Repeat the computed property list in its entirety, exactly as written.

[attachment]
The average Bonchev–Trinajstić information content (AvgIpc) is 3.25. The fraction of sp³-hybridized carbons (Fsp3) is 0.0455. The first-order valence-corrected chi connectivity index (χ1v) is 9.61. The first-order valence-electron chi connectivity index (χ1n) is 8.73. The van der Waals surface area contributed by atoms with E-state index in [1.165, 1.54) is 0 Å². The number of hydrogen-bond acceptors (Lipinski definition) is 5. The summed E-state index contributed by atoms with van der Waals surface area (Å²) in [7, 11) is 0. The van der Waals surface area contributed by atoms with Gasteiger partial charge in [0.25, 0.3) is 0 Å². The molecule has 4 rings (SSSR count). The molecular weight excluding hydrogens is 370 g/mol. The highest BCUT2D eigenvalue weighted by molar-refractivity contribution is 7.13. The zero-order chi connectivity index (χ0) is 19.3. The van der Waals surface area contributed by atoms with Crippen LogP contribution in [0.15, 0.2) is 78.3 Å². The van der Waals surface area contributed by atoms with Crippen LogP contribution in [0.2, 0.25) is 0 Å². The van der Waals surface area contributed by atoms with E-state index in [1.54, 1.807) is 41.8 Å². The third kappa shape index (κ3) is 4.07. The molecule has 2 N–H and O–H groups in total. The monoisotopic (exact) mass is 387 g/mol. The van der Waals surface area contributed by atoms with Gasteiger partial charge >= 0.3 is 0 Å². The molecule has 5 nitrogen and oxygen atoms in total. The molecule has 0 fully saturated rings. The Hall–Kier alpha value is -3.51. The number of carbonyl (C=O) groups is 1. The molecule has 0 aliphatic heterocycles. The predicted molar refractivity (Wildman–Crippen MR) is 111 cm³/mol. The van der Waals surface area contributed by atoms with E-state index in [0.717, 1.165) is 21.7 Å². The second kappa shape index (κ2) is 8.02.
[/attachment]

The average Bonchev–Trinajstić information content (AvgIpc) is 3.25. The fraction of sp³-hybridized carbons (Fsp3) is 0.0455. The first-order valence-corrected chi connectivity index (χ1v) is 9.61. The first-order valence-electron chi connectivity index (χ1n) is 8.73. The van der Waals surface area contributed by atoms with E-state index in [1.165, 1.54) is 0 Å². The number of hydrogen-bond acceptors (Lipinski definition) is 5. The summed E-state index contributed by atoms with van der Waals surface area (Å²) in [7, 11) is 0. The van der Waals surface area contributed by atoms with Gasteiger partial charge in [0.25, 0.3) is 0 Å². The molecule has 4 rings (SSSR count). The molecular weight excluding hydrogens is 370 g/mol. The highest BCUT2D eigenvalue weighted by molar-refractivity contribution is 7.13. The zero-order chi connectivity index (χ0) is 19.3. The van der Waals surface area contributed by atoms with Crippen LogP contribution in [0.15, 0.2) is 78.3 Å². The van der Waals surface area contributed by atoms with Crippen LogP contribution in [0.2, 0.25) is 0 Å². The van der Waals surface area contributed by atoms with E-state index in [1.54, 1.807) is 41.8 Å². The third kappa shape index (κ3) is 4.07. The molecule has 2 N–H and O–H groups in total. The monoisotopic (exact) mass is 387 g/mol. The van der Waals surface area contributed by atoms with Gasteiger partial charge >= 0.3 is 0 Å². The molecule has 5 nitrogen and oxygen atoms in total. The molecule has 0 fully saturated rings. The Hall–Kier alpha value is -3.51. The number of carbonyl (C=O) groups is 1. The molecule has 0 aliphatic heterocycles. The predicted molar refractivity (Wildman–Crippen MR) is 111 cm³/mol. The van der Waals surface area contributed by atoms with E-state index in [0.717, 1.165) is 21.7 Å². The second kappa shape index (κ2) is 8.02.